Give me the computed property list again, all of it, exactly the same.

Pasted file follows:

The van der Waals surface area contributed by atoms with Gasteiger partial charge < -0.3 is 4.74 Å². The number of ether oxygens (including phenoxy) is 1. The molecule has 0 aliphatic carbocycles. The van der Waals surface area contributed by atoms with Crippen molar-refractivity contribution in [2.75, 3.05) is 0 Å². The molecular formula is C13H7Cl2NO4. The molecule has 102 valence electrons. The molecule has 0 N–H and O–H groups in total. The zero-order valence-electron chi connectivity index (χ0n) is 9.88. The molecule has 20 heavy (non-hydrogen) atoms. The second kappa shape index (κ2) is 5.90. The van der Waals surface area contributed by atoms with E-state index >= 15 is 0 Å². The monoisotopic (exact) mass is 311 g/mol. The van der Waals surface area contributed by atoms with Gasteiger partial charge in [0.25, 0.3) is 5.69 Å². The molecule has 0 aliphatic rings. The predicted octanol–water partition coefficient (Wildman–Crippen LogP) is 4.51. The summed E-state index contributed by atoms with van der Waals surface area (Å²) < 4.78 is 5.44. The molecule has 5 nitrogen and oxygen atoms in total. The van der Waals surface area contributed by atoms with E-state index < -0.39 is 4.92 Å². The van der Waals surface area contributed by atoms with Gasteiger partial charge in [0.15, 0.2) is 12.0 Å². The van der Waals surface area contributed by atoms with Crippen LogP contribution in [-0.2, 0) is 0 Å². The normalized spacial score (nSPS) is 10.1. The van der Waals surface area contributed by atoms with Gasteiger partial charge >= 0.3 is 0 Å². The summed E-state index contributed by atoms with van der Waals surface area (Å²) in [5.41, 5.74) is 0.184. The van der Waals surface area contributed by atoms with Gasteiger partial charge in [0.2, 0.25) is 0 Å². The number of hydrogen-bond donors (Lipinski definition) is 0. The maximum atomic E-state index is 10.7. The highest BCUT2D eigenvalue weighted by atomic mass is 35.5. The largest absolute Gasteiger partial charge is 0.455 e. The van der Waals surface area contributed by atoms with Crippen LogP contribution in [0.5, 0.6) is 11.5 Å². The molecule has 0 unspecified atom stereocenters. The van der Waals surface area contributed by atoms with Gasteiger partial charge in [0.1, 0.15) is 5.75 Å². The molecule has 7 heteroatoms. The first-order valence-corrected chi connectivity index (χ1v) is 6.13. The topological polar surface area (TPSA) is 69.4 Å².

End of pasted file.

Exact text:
The van der Waals surface area contributed by atoms with Gasteiger partial charge < -0.3 is 4.74 Å². The number of ether oxygens (including phenoxy) is 1. The molecule has 0 aliphatic carbocycles. The van der Waals surface area contributed by atoms with Crippen molar-refractivity contribution in [2.75, 3.05) is 0 Å². The molecular formula is C13H7Cl2NO4. The molecule has 102 valence electrons. The molecule has 0 N–H and O–H groups in total. The zero-order valence-electron chi connectivity index (χ0n) is 9.88. The molecule has 20 heavy (non-hydrogen) atoms. The second kappa shape index (κ2) is 5.90. The van der Waals surface area contributed by atoms with E-state index >= 15 is 0 Å². The monoisotopic (exact) mass is 311 g/mol. The van der Waals surface area contributed by atoms with Gasteiger partial charge in [0.25, 0.3) is 5.69 Å². The molecule has 0 aliphatic rings. The predicted octanol–water partition coefficient (Wildman–Crippen LogP) is 4.51. The summed E-state index contributed by atoms with van der Waals surface area (Å²) < 4.78 is 5.44. The molecule has 5 nitrogen and oxygen atoms in total. The van der Waals surface area contributed by atoms with E-state index < -0.39 is 4.92 Å². The van der Waals surface area contributed by atoms with Gasteiger partial charge in [0.15, 0.2) is 12.0 Å². The van der Waals surface area contributed by atoms with Crippen LogP contribution in [-0.2, 0) is 0 Å². The normalized spacial score (nSPS) is 10.1. The van der Waals surface area contributed by atoms with Gasteiger partial charge >= 0.3 is 0 Å². The summed E-state index contributed by atoms with van der Waals surface area (Å²) in [5.41, 5.74) is 0.184. The van der Waals surface area contributed by atoms with Gasteiger partial charge in [0.2, 0.25) is 0 Å². The number of hydrogen-bond donors (Lipinski definition) is 0. The maximum atomic E-state index is 10.7. The highest BCUT2D eigenvalue weighted by atomic mass is 35.5. The largest absolute Gasteiger partial charge is 0.455 e. The van der Waals surface area contributed by atoms with Crippen LogP contribution in [0.5, 0.6) is 11.5 Å². The molecule has 0 unspecified atom stereocenters. The van der Waals surface area contributed by atoms with Gasteiger partial charge in [0.1, 0.15) is 5.75 Å². The molecule has 7 heteroatoms. The first-order valence-corrected chi connectivity index (χ1v) is 6.13. The topological polar surface area (TPSA) is 69.4 Å².